He was lucky in that he had good owners and trainers. Rick Fancher (trainer) and Dawn Fogel (owner) didn't show him too much and because he was a big horse with a big jump, he could have easily broken down. When Dawn showed him she won most of the time in the Amateurs. I interviewed her once at Upperville for an article I was writing at the time and she told me that someone had given her a blank check for the horse, told her to fill it in but she politely declined. If you get one that great it's a rare gift and no amount of money could have replaced this horse.
Osczar was the first horse ever to receive a perfect 100 score in a hunter class. Some others have equaled his score since that day at the Capital Challenge Horse Show in Maryland in 1997, but the list is small and the ceiling was shattered that day by one of the best of all time.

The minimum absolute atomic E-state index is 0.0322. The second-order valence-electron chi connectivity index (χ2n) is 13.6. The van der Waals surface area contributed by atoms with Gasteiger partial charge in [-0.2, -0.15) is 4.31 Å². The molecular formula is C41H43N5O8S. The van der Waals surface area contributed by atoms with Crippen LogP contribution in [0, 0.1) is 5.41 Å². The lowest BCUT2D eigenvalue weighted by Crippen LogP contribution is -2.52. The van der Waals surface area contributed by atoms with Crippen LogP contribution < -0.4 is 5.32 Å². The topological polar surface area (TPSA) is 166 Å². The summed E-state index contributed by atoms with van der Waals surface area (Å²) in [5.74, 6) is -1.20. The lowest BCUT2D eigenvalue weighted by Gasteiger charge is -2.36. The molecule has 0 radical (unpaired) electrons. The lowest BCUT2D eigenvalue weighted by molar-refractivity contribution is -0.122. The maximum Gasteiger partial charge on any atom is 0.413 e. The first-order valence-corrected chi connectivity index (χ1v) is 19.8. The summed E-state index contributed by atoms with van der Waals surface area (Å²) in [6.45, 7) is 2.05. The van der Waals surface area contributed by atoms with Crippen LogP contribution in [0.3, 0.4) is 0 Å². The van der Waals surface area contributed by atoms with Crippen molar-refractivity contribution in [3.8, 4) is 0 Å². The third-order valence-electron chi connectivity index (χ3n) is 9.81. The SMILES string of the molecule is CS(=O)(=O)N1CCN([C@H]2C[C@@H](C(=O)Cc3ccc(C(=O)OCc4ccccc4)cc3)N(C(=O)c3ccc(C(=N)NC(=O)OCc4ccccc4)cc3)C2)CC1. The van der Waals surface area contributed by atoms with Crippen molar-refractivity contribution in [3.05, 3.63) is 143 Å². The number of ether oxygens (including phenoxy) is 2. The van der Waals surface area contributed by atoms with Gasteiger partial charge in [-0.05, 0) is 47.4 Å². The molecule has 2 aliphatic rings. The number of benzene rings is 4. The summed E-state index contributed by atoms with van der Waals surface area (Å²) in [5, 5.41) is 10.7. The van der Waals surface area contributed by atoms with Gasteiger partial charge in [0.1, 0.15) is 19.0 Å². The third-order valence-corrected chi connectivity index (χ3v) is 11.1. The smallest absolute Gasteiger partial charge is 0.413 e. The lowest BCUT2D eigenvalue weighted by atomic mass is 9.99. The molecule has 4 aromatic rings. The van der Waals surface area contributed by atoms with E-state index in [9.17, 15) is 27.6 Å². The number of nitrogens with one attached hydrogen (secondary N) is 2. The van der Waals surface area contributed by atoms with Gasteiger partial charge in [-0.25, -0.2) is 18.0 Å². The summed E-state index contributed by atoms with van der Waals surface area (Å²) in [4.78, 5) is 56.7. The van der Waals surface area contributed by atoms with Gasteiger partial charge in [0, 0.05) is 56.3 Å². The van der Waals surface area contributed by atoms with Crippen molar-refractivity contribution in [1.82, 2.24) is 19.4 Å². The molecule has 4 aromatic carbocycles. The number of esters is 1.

Fancher recalls sitting on the big chestnut at age 2 when he was 17 hands but he said he was as balanced at 2 years old as he was as a seasoned show horse. I love this quote from Francher - "He wanted to cooperate every day of his life." How many horses do that? Not many, I can tell you from experience. Once the horse retired they took him to the shows with them because he loved it so much. He was retired in 2002 and he died last year at age 26, now buried less than five miles where he was born in Kentucky. I love stories like Osczar's. He was a real pro, a special animal, a rare one, one that will remembered for a very long time.